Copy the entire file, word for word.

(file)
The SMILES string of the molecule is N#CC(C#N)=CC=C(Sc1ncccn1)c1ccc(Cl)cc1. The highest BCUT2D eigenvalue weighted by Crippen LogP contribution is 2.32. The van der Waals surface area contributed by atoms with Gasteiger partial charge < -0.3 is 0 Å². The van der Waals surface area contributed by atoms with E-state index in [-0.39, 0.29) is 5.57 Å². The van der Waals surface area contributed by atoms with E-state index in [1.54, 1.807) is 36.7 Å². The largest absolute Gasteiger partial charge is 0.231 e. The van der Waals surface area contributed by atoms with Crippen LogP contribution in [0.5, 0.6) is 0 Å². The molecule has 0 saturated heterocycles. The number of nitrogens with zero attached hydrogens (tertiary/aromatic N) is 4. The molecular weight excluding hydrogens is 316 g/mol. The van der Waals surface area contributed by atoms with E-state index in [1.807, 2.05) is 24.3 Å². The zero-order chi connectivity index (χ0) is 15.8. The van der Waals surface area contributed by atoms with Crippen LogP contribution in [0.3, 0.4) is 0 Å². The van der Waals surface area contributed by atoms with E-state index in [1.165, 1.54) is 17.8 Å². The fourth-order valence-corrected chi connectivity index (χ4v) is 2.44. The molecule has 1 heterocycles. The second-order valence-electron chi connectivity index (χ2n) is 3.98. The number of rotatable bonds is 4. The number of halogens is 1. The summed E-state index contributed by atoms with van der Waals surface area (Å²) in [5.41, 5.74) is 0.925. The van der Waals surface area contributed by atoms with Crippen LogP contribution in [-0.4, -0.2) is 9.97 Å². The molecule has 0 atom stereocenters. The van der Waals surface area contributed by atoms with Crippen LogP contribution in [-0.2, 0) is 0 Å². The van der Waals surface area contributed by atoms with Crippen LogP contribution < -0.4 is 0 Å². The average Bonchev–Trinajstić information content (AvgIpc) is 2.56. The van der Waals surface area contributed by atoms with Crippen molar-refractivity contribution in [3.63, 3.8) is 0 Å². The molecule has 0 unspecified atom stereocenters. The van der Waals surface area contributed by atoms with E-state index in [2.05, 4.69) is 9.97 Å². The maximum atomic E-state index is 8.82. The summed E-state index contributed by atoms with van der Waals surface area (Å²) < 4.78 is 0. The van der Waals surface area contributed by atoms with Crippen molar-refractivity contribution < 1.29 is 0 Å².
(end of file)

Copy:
The SMILES string of the molecule is N#CC(C#N)=CC=C(Sc1ncccn1)c1ccc(Cl)cc1. The highest BCUT2D eigenvalue weighted by Crippen LogP contribution is 2.32. The van der Waals surface area contributed by atoms with Gasteiger partial charge < -0.3 is 0 Å². The van der Waals surface area contributed by atoms with E-state index in [-0.39, 0.29) is 5.57 Å². The van der Waals surface area contributed by atoms with E-state index in [1.54, 1.807) is 36.7 Å². The largest absolute Gasteiger partial charge is 0.231 e. The van der Waals surface area contributed by atoms with Crippen LogP contribution in [0.5, 0.6) is 0 Å². The molecule has 0 saturated heterocycles. The number of nitrogens with zero attached hydrogens (tertiary/aromatic N) is 4. The molecular weight excluding hydrogens is 316 g/mol. The van der Waals surface area contributed by atoms with E-state index in [1.807, 2.05) is 24.3 Å². The zero-order chi connectivity index (χ0) is 15.8. The van der Waals surface area contributed by atoms with Crippen LogP contribution in [0.3, 0.4) is 0 Å². The van der Waals surface area contributed by atoms with E-state index in [1.165, 1.54) is 17.8 Å². The fourth-order valence-corrected chi connectivity index (χ4v) is 2.44. The molecule has 1 heterocycles. The second-order valence-electron chi connectivity index (χ2n) is 3.98. The number of rotatable bonds is 4. The number of halogens is 1. The summed E-state index contributed by atoms with van der Waals surface area (Å²) in [5.41, 5.74) is 0.925. The van der Waals surface area contributed by atoms with Crippen LogP contribution in [-0.4, -0.2) is 9.97 Å². The molecule has 0 atom stereocenters. The van der Waals surface area contributed by atoms with Crippen LogP contribution in [-0.2, 0) is 0 Å². The van der Waals surface area contributed by atoms with Crippen LogP contribution < -0.4 is 0 Å². The average Bonchev–Trinajstić information content (AvgIpc) is 2.56. The van der Waals surface area contributed by atoms with Crippen molar-refractivity contribution in [3.63, 3.8) is 0 Å². The molecule has 0 unspecified atom stereocenters. The van der Waals surface area contributed by atoms with E-state index in [2.05, 4.69) is 9.97 Å². The maximum atomic E-state index is 8.82. The summed E-state index contributed by atoms with van der Waals surface area (Å²) < 4.78 is 0. The van der Waals surface area contributed by atoms with Crippen molar-refractivity contribution < 1.29 is 0 Å².